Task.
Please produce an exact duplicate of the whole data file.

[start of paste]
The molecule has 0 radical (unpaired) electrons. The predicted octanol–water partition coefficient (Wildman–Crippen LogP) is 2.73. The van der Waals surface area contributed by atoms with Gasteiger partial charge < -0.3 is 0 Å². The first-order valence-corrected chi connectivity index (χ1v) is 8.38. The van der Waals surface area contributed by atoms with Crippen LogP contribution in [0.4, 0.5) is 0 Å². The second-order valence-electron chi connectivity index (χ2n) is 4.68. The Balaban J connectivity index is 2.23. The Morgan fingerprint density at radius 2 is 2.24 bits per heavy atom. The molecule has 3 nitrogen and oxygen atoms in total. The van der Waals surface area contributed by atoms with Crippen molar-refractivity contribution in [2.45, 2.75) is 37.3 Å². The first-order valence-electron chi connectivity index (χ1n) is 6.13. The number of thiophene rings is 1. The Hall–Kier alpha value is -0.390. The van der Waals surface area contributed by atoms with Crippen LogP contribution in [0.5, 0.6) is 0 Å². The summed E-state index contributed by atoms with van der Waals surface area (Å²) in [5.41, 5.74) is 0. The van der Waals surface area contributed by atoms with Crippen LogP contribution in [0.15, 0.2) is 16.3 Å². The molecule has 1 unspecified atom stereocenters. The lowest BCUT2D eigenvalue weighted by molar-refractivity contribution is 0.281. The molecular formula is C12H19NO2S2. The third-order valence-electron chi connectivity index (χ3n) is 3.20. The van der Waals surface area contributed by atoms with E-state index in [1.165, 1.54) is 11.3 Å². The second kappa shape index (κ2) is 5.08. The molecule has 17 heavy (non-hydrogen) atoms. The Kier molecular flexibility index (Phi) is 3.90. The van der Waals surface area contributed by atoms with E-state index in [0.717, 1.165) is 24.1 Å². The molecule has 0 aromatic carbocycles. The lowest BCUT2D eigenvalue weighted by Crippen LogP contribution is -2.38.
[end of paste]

The molecule has 0 radical (unpaired) electrons. The predicted octanol–water partition coefficient (Wildman–Crippen LogP) is 2.73. The van der Waals surface area contributed by atoms with Gasteiger partial charge < -0.3 is 0 Å². The first-order valence-corrected chi connectivity index (χ1v) is 8.38. The van der Waals surface area contributed by atoms with Crippen LogP contribution in [0.4, 0.5) is 0 Å². The second-order valence-electron chi connectivity index (χ2n) is 4.68. The Balaban J connectivity index is 2.23. The Morgan fingerprint density at radius 2 is 2.24 bits per heavy atom. The molecule has 3 nitrogen and oxygen atoms in total. The van der Waals surface area contributed by atoms with Crippen molar-refractivity contribution in [2.45, 2.75) is 37.3 Å². The first-order valence-electron chi connectivity index (χ1n) is 6.13. The number of thiophene rings is 1. The Hall–Kier alpha value is -0.390. The van der Waals surface area contributed by atoms with Crippen LogP contribution in [0.5, 0.6) is 0 Å². The summed E-state index contributed by atoms with van der Waals surface area (Å²) in [5.41, 5.74) is 0. The van der Waals surface area contributed by atoms with Crippen LogP contribution in [0.15, 0.2) is 16.3 Å². The molecule has 1 unspecified atom stereocenters. The lowest BCUT2D eigenvalue weighted by molar-refractivity contribution is 0.281. The molecular formula is C12H19NO2S2. The third-order valence-electron chi connectivity index (χ3n) is 3.20. The van der Waals surface area contributed by atoms with E-state index in [1.165, 1.54) is 11.3 Å². The second kappa shape index (κ2) is 5.08. The molecule has 17 heavy (non-hydrogen) atoms. The Kier molecular flexibility index (Phi) is 3.90. The van der Waals surface area contributed by atoms with E-state index in [0.717, 1.165) is 24.1 Å². The molecule has 0 aromatic carbocycles. The lowest BCUT2D eigenvalue weighted by Crippen LogP contribution is -2.38.